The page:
Chaos Theory suffers from a bug where the 1080p resolution won't appear unless you shut off the 720p option in the XMB, but aside from that flaw, this game fares the best out of the three in the package. Character models look beefier, the lighting is much better, and the game stands tall with Sony's other remake efforts. The cut scenes, though, weren't treated in the same manner, and you'll view every one of them in 4:3 format with very noticeable compression. Like the Prince of Persia collection, this one ranks in the lower rung of conversions from a graphical standpoint.
The control layout is exactly the same as the PS2 versions. Aside from a slight change made between gun holstering and quick item selection during the transition from Pandora Tomorrow to Chaos Theory, every button function is exactly how you remember it. The big complaint, aside from lacking button customization, is the exclusion of an option to invert controls. Just about every first- and third-person game includes this option, so it's curious to see it omitted here. With any luck, this will be fixed via a patch.
For a game where sound is essential to life or death, what you get here is very solid. Both the effects and music still play out cleanly and haven't lost their impact since their original releases. The voice work is still top-notch, especially Michael Ironside's work as Sam Fisher, with the gruff pitch and delivery adding some personality to the character. The big complaint with the sound lies in the codec. This is one of the few PS3 games where the sound codec isn't Dolby Digital 5.1 but Dolby Pro Logic II. With the original Xbox versions capable of Dolby Digital 5.1, one has to wonder why the PS3 collection has to take the lesser version.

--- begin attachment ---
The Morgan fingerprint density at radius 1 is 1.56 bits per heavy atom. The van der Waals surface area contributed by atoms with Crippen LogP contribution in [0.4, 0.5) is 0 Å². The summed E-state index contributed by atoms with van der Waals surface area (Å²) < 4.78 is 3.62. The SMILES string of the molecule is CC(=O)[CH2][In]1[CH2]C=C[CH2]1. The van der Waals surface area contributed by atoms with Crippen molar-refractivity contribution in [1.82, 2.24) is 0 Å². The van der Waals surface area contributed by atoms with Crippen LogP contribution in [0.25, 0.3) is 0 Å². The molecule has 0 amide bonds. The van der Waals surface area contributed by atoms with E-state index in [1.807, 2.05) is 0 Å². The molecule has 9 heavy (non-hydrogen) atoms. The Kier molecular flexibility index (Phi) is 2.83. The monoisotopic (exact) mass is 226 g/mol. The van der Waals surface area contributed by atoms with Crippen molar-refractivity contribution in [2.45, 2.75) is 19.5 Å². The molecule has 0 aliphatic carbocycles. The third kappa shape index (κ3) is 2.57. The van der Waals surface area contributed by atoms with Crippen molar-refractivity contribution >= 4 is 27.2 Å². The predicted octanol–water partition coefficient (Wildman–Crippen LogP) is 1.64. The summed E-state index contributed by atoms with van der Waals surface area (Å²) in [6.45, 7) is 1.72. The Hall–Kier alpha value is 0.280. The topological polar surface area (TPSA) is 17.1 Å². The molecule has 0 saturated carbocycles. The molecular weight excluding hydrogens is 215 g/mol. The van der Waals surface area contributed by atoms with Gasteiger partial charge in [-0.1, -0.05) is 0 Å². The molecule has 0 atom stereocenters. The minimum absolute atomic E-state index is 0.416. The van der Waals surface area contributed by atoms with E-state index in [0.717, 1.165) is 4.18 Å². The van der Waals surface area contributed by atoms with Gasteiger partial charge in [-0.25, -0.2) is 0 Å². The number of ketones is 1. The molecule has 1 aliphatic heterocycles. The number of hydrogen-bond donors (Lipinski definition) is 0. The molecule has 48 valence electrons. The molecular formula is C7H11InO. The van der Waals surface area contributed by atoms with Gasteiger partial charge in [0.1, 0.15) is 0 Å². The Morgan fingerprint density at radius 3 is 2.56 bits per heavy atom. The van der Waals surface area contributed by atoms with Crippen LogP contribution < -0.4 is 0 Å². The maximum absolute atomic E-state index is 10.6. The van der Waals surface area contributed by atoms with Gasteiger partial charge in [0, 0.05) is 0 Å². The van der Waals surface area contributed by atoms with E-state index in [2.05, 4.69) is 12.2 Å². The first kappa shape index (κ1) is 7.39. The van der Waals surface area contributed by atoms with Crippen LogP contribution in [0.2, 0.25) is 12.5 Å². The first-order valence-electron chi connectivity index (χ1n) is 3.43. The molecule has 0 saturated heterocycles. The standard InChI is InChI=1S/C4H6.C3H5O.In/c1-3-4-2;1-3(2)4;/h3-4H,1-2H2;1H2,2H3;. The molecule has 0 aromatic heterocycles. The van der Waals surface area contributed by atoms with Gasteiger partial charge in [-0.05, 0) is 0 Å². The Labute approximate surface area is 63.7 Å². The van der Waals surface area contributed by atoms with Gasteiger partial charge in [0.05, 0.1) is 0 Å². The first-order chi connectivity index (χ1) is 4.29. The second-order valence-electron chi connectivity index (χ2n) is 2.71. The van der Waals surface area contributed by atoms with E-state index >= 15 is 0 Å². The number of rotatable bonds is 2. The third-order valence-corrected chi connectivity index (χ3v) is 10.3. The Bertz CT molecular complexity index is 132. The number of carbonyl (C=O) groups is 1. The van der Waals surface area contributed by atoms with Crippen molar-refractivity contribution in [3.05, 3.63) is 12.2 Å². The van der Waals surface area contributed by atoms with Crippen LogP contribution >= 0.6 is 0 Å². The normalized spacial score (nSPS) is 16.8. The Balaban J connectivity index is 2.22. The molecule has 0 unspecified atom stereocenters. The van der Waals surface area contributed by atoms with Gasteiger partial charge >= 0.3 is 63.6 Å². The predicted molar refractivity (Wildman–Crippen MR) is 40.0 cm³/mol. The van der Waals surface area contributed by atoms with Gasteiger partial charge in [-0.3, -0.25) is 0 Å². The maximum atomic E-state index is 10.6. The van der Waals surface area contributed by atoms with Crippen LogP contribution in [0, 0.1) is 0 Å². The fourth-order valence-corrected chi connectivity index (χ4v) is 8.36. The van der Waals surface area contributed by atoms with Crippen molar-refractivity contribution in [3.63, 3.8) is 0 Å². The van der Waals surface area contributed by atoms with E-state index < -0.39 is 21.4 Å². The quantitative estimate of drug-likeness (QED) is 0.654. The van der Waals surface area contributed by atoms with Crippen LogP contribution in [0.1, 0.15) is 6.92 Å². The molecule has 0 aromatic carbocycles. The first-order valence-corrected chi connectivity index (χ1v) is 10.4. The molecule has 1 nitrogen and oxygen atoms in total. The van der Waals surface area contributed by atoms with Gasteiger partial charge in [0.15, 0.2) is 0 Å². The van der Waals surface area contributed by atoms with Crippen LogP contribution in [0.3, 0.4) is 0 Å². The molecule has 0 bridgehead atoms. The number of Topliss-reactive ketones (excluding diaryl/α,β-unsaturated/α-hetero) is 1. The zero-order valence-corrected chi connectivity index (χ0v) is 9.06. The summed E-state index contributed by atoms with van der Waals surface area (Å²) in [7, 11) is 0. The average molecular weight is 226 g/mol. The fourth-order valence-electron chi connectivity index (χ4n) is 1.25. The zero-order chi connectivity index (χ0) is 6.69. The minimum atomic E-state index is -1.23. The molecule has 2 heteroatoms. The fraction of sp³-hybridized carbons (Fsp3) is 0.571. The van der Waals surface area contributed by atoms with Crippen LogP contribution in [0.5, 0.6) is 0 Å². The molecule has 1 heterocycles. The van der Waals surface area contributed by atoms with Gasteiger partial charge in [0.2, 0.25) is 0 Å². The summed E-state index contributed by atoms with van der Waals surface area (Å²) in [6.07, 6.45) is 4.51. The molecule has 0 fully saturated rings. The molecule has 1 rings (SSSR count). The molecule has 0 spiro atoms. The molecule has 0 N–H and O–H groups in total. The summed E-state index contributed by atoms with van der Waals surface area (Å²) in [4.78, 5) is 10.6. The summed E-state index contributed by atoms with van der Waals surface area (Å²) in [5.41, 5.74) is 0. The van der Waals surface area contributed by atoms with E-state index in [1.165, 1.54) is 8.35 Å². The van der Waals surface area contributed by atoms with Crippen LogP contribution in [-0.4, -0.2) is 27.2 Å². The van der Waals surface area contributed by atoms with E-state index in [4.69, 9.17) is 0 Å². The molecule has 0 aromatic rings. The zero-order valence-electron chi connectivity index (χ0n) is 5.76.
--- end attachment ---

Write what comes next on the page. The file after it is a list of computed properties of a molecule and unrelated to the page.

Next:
Tom Clancy's Splinter Cell Trilogy should have been a must-have game. After all, each of these games still adhere to the strict emphasis on stealth that made the series so popular in the first place, and all three have stories that are interesting without being too convoluted. Unfortunately, the graphics don't feel worthy of being called HD, and the frame rate feels like it's making the system struggle. Furthermore, the omission of multiplayer modes and extra downloadable levels outweighs the presence of PC/Xbox level architecture that added new things for PS2/GameCube players. If you don't care much for looks and don't care much for multiplayer, then get this game since the single-player experience is still superb. Otherwise, you'd be better served going for the game on PC, which is a more complete — but less expensive — experience.